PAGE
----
WCU welcomes the unique and unforgettable

Photo by Kayla Brookshire

Photo by Kayla Brookshire

The story was created with Kayla Brookshire.  

The halls of Bardo Arts Center were filled with gasps of awe and the laughter of children and their parents alike as a group called Galumpha put on a one of a kind physical performance at Western Carolina University on Friday, Feb. 5.

This family friendly show was equal parts comedic acrobatic performance and modern dance recital. The three artists, Andy Horowitz, Gil Young Choi and BriAnna Barnett, told stories and created impossible shapes that amazed the audience by using only their bodies and one or two very unique props.

The three performers showed incredible strength and control over their own bodies as they stacked and intertwined themselves up and around one another.

All of the dances were as bizarre as they were riveting. Many of the dances went along with a wide variety of music that ranged from classical compositions, to melodies with haunting vocals sung in a foreign language, to upbeat country and alternative rock songs.

However in some parts of the show the music was purposefully left out to make room for things wildly alternative options to music, such as beats created solely through the dancers kicking wooden sticks against pans strapped to their backsides. Or they moved their bodies to the sound of Velcro ripping as the three dancers passed balls from hats made out of Velcro back and forth to one another until finally throwing them into the audience. They then incorporated the audience in the show as well by having members throw the balls back for the performers to catch using nothing but their heads.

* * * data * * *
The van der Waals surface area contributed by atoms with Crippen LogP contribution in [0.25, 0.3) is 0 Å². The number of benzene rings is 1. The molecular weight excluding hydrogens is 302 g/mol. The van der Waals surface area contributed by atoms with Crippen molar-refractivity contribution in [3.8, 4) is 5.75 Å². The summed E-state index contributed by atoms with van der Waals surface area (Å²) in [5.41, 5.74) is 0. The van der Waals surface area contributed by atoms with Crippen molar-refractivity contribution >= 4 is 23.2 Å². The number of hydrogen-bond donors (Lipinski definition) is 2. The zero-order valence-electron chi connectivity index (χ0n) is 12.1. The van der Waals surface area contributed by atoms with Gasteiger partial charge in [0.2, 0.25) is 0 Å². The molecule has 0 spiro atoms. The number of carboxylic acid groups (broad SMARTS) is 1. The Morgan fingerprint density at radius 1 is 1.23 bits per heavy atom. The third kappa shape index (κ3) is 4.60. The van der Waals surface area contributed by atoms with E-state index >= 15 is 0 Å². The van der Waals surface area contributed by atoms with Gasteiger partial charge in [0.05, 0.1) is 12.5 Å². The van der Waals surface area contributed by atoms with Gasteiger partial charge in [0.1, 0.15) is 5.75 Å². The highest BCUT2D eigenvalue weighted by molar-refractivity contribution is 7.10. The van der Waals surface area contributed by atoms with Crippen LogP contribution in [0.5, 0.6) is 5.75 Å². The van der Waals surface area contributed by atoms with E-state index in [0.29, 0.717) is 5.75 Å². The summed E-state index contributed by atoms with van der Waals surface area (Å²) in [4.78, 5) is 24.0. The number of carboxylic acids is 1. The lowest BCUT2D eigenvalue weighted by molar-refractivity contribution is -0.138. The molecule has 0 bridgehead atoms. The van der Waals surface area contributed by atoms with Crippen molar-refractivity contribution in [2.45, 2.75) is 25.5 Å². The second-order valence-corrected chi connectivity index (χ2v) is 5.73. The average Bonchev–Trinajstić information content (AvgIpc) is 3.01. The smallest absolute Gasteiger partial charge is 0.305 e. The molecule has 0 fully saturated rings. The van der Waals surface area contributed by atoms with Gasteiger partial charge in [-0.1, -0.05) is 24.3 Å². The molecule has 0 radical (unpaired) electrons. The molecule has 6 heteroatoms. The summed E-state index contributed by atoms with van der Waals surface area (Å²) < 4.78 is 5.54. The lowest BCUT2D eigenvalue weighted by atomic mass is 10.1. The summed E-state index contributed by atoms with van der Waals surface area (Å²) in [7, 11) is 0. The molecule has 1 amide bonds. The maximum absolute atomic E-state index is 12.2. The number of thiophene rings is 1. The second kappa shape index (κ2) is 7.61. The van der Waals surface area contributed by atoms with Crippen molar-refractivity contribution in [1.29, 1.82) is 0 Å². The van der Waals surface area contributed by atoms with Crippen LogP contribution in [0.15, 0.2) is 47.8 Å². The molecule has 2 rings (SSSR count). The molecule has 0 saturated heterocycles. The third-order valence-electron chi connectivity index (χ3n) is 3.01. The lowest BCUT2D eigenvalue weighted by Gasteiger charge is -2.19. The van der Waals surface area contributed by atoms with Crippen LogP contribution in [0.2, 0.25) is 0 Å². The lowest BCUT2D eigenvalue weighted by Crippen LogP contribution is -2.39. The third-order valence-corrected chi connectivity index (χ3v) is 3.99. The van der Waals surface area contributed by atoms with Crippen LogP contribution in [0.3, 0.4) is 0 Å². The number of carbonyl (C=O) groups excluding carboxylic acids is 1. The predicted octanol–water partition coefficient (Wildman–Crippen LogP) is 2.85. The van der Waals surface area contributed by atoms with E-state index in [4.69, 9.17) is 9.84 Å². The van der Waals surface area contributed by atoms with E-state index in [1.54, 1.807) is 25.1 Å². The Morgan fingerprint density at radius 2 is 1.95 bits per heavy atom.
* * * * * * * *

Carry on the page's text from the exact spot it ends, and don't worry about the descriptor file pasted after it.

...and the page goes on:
The audience’s experience was valued throughout the entire evening. All three of the dancers addressed the audience directly, making jokes with them or giving them things to shout that added to the show as a whole. This kept the entire audience, that included all ages, completely engaged and entertained.

“I like actually all of it! I liked the part where the rice fell down from the roof on to…on top of them the most,” said six-year-old audience member Alyssa.

Photo by Kayla Brookshire

Photo by Kayla Brookshire

In another dance, they omitted sound so that the audience could hear the performers breathing as they glided from one motion to another making it look as if the three of them were creating one breath.

Each group member moved in complete harmony as they moved from one carefully choreographed trick to another, placing a foot here or lending their torso to another for support, each of their movements were as exact and calculated as they were effortless.

“See, I love the show. there are moments when you just enter the zone, you know? You’re not even thinking ahead or behind. You’re just right there in the moment dancing and smiling and I’ll catch a look and I’ll see the same in Bri or the same in Gil and it will just… it’s like this is exactly where I want to be right now, doing this,” explained the president and director of Galumpha, Horowitz, after the show

See some of the art they are creating and more from Horowitz.